If you showed someone else the same saber, they would also use adjectives to describe their feelings:
How can we compare this adjective-filled data?
Step one is to use numbers
Instead of asking for verbal opinion, let’s have them rate different features on a scale from 1-10. It’s much easier to compare a 5 to a 7, than an “awesome” to a “how much does it cost?”
Numbers make thing easier to compare.
There’s another reason hidden in that above example. When you, as the content marketer, present your plan to the bosses, they will ask, “How much does it cost?” They want to make sure the return on investment (ROI) is going to be worth it. That’s easier conveyed using marketing metrics.
According to the B2B Content Marketing 2019 report, only 39% of companies have a formally documented content marketing plan. Making sure your company is part of the 39% who have a documented plan is step one. We’re going to be dealing with numbers so everything must be standardized to ensure accurate analysis.
Step two is to determine your goals
Time to get measuring!
What do you want to accomplish with your content marketing? Do you want more eyes on your website? Do you want more shares and likes of your social media posts? These will be the metrics you will be monitoring to determine if your marketing is headed in the right direction.
Exactly what you will measure depends on the type of content you will be marketing. If you’re pushing your website, you’ll be tracking pageviews, unique pageviews, sessions, impressions, CTR, and CPM. Working on an email campaign at it will be open rate and clicks. Social media content will have you studying likes and shares and comments. And, since most content marketing plans cross the whole spectrum, you’ll probably be looking at all these factors at once.
Do make sure, though, the metrics you are monitoring align with the goals you put together earlier. 52% of B2B content marketers said their metrics didn’t align with their goals, which means a lot of their work is for naught and, even worse, they might be operating based on incorrect associations of that data.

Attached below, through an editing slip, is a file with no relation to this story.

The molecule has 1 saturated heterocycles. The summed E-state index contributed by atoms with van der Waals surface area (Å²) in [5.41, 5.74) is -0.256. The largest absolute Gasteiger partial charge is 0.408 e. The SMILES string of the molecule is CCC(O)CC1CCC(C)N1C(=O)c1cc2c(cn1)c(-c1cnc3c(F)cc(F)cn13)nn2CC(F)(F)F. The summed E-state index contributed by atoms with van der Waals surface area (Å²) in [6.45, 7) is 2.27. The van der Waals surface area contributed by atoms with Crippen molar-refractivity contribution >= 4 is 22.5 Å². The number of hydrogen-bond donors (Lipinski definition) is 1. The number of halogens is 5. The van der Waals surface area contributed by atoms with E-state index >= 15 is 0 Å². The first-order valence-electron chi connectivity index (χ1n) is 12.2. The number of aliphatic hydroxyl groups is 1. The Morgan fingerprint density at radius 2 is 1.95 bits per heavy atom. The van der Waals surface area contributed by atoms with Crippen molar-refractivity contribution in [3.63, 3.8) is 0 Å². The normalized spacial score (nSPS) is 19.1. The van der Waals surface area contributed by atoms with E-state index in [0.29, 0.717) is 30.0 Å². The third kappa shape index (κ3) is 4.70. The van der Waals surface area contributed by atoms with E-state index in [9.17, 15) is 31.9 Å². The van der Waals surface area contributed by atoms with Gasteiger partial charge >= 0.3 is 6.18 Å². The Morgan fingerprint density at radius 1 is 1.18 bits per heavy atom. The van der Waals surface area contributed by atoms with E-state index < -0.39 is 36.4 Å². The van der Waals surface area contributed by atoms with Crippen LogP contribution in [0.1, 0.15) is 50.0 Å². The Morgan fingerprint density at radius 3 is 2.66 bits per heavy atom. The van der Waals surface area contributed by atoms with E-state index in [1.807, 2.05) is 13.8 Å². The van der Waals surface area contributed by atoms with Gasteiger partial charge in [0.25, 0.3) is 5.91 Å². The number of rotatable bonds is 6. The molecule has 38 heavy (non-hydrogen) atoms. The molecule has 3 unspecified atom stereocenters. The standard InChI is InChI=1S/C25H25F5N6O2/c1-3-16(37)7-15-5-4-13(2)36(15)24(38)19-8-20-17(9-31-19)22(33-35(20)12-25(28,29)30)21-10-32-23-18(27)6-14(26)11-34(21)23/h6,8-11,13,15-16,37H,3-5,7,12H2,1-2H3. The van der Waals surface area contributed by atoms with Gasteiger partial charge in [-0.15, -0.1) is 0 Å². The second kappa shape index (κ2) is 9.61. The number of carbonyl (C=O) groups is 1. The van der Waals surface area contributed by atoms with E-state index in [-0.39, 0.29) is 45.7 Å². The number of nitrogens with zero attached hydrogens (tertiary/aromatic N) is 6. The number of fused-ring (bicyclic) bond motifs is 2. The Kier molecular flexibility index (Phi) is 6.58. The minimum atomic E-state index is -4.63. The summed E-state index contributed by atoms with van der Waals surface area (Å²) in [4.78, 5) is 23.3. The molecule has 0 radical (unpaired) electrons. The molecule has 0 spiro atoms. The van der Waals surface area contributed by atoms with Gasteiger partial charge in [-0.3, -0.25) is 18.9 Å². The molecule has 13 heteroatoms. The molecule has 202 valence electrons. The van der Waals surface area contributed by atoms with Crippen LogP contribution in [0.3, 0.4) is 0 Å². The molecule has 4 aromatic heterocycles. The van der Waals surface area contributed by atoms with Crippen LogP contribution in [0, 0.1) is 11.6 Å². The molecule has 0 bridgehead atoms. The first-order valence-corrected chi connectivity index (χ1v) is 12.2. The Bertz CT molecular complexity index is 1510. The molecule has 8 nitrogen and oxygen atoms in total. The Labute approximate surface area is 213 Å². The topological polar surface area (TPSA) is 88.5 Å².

What to do with your data?
So, now you’ve been collecting data for some time. It’s time to start analyzing to see how your marketing is doing. Once you have some analysis, you can evaluate what is working and what needs to be tweaked. Remember, marketing online gives you fluidity to shape and reshape your methods as needed. Evolve your awesome.
Google Analytics will be one of your best friends. With it, you can monitor many different metrics. In a fantastic post, Michele Linn highlights many of the key Google Analytics reports you’ll use, where you can find them, and what they’ll teach you. We’re just going to touch on one of those reports: conversion.
Most likely, your bosses are going to ask you about how your website is converting because in the sales world, conversion equals cash. We know that conversion in the marketing realm means the user took the action you were trying to make them take. But since the bosses know that word as it applies to sales, it’s an easy metric to get ‘em listening (plus it’s used in calculating your ROI which normally will be the bottom line they crave).
Google Analytics will give you another super helpful tool with its Benchmark reporting. These reports will let you compare your results to other companies in over 1600 industries. Knowing where you stand with your competitors can help you better refine and present your message, which will increase your conversions and up your ROI.
If you’re also monitoring social media and email campaigns, you’ll need some extra tools. (Google can give you tracking tags to monitor non-webpage things but having multiple tools will give you even more fun data to analyze.) More often than not, the social media or email platform will offer analytic tools. Use them all. The more data you have, the more insight you’ll glean. And the more insight you have, the better you’ll be able to craft your marketing to convert those users from strangers to friends. And to quantify your successes to your bosses.
One final note.
Often in content marketing we try a thing and when that thing gets results, we continue doing that thing. Over and over and over and over. When we do this, though, the user eventually stops listening. Blame their brain. According to Dr. Kathie Nunley, one of the four things that dominates the focus of your brain is novelty.
If you present something new to someone, their brain is hardwired from years of evolution to focus on it. So, don’t stop doing the things that work with your marketing; but remember to spice it up every once in a while. Wave a laser sword or something.
Want some help planning your content marketing strategy? Our strategists can help you ensure that your efforts count (get it?)